values for TP . The sample consists of 1163 pairs of values for the period October 1964 to August 1998.


  • Figure 1 shows the approximate North Sea location corresponding to the data, and the relatively long

    fetches for waves emanating from the Atlantic Ocean, the Norwegian Sea and the North Sea. With

    direction from which waves travel expressed in degrees clockwise with respect to north, Figure 2 gives

    scatter plots of HS (horizontal) and TP (vertical) for directional sectors corresponding approximately to

    those in Figure 1. It can be seen that HS−TP dependence for Atlantic storms (directional sector [230, 280))

    is quite different to that for storms emanating from the south (directional sector [140, 200)), suggesting

    that the dependence between HS and TP varies as a function of direction, and that this dependence should

    be accommodated in any joint modelling of extremes of HS and TP .

    [Figure 1 about here.]

    [Figure 2 about here.]

    3. Model

    The application introduced above suggests that we treat storm peak HS and associated TP as varying with

    storm direction in order to characterise their joint extremal behaviour. Consider therefore two random

    variables Ẋ1(θ), Ẋ2(θ) of common covariate θ. We are interesting in modelling their joint extremal structure

    for any particular value of covariate θ. We assume that the joint tail of Ẋ1(θ) and Ẋ2(θ) can be characterised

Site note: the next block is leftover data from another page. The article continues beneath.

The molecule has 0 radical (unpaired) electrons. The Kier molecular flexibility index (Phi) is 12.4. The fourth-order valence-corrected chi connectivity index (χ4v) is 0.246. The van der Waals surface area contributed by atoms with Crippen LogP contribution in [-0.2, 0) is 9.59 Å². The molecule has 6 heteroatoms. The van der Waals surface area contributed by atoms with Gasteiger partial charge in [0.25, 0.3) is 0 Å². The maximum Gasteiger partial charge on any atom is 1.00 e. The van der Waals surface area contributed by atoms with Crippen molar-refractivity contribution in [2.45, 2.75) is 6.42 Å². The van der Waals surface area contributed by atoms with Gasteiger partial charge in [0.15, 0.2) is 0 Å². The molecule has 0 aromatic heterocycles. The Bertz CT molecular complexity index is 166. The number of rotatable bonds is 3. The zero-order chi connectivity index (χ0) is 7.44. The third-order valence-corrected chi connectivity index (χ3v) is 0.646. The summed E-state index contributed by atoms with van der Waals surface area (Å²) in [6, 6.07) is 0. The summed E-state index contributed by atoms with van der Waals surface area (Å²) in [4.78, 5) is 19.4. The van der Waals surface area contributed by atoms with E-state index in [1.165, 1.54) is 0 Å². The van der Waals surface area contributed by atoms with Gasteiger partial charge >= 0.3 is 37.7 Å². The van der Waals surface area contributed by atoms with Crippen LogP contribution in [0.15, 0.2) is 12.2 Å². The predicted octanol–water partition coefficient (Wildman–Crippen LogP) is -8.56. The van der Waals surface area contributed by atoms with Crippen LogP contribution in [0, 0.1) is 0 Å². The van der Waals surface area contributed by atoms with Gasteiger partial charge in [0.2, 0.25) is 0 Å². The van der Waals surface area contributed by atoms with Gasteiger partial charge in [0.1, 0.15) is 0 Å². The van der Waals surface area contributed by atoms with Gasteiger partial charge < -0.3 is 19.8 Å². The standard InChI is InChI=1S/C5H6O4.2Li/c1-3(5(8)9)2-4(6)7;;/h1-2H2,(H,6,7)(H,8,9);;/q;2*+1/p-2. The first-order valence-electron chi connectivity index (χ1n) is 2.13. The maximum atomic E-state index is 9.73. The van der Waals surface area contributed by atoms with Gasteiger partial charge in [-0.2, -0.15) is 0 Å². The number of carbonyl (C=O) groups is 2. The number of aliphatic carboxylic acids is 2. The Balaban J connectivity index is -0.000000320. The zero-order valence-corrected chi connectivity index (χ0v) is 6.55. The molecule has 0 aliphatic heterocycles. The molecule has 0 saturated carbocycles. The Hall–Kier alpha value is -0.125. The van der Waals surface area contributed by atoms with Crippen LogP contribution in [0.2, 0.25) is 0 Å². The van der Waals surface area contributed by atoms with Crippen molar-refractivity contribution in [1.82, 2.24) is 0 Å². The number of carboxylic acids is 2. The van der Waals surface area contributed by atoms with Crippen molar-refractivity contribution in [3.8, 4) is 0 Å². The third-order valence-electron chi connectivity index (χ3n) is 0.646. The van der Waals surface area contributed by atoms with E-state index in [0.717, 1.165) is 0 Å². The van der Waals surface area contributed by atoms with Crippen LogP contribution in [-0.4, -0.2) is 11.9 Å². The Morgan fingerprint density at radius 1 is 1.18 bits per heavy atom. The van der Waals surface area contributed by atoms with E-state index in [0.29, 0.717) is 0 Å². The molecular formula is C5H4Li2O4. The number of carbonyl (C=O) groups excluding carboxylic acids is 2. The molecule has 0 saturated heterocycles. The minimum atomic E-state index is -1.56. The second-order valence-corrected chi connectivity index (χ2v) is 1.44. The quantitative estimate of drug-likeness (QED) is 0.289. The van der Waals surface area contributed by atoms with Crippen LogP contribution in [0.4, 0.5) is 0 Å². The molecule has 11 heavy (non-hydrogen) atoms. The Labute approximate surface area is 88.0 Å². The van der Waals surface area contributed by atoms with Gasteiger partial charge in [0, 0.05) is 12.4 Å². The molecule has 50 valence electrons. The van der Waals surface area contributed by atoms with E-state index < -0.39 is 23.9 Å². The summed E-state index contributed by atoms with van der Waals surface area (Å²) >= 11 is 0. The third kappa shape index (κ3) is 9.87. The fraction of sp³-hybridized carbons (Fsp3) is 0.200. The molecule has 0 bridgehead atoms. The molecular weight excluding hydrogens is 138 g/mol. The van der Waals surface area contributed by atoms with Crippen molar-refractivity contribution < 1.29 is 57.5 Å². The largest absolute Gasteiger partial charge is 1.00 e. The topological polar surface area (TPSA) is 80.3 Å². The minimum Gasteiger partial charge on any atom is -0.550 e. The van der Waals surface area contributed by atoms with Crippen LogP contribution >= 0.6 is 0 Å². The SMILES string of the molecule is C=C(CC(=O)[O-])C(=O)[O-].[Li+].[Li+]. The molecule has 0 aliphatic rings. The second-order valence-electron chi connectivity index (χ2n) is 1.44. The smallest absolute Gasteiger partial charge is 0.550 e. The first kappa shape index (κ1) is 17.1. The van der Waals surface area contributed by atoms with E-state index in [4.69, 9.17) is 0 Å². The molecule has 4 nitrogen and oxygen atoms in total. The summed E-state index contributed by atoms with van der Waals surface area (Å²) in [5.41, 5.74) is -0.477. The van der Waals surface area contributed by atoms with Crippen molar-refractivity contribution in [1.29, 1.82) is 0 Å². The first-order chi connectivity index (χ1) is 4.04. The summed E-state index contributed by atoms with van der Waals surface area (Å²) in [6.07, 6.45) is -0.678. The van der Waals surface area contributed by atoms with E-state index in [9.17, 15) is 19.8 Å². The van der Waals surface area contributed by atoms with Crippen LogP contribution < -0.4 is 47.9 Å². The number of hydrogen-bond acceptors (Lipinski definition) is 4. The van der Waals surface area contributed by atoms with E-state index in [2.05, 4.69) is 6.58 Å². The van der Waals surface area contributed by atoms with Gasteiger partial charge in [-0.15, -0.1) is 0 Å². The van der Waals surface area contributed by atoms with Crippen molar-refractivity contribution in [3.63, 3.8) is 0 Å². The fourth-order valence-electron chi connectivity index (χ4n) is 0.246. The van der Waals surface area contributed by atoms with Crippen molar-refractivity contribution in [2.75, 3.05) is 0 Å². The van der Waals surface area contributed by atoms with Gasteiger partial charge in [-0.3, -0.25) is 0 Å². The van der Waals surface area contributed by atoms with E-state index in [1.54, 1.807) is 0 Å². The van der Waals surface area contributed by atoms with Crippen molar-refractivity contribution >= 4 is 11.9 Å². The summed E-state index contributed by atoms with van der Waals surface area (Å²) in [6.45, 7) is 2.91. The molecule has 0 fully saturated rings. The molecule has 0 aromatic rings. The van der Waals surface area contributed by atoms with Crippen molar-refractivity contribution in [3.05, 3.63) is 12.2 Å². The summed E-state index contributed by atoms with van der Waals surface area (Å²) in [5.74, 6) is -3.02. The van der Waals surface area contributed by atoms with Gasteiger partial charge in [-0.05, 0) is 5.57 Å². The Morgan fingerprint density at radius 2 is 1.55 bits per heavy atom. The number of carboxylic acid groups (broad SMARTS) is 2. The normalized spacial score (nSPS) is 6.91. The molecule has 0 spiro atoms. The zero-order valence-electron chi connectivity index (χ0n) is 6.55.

adequately using the single covariate θ.

    In this section we describe the extension of the conditional extremes modelling procedure, outlined in

    section 1, to incorporate covariates. Sections 3.1 and 3.2 outline the coupled marginal generalised Pareto

    modelling of threshold exceedances and quantile regression for threshold selection respectively. Section 3.3

    discusses transformation to standard Gumbel scale, necessary for application of the conditional extremes

    model in section 3.4. Finally, the adoption of Fourier series representations for model parameter functions

    is outlined in section 3.5.


  • 3.1. Generalised Pareto model for threshold exceedances

    Marginally, for each of Ẋ1(θ), Ẋ2(θ) in turn for a given value of θ, we assume that, conditional on exceeding

    a large value, the corresponding random variables are generalised Pareto distributed:

    Pr(Ẋj(θ) > ẋ|Ẋj(θ) > ψj(θ; τj∗)) =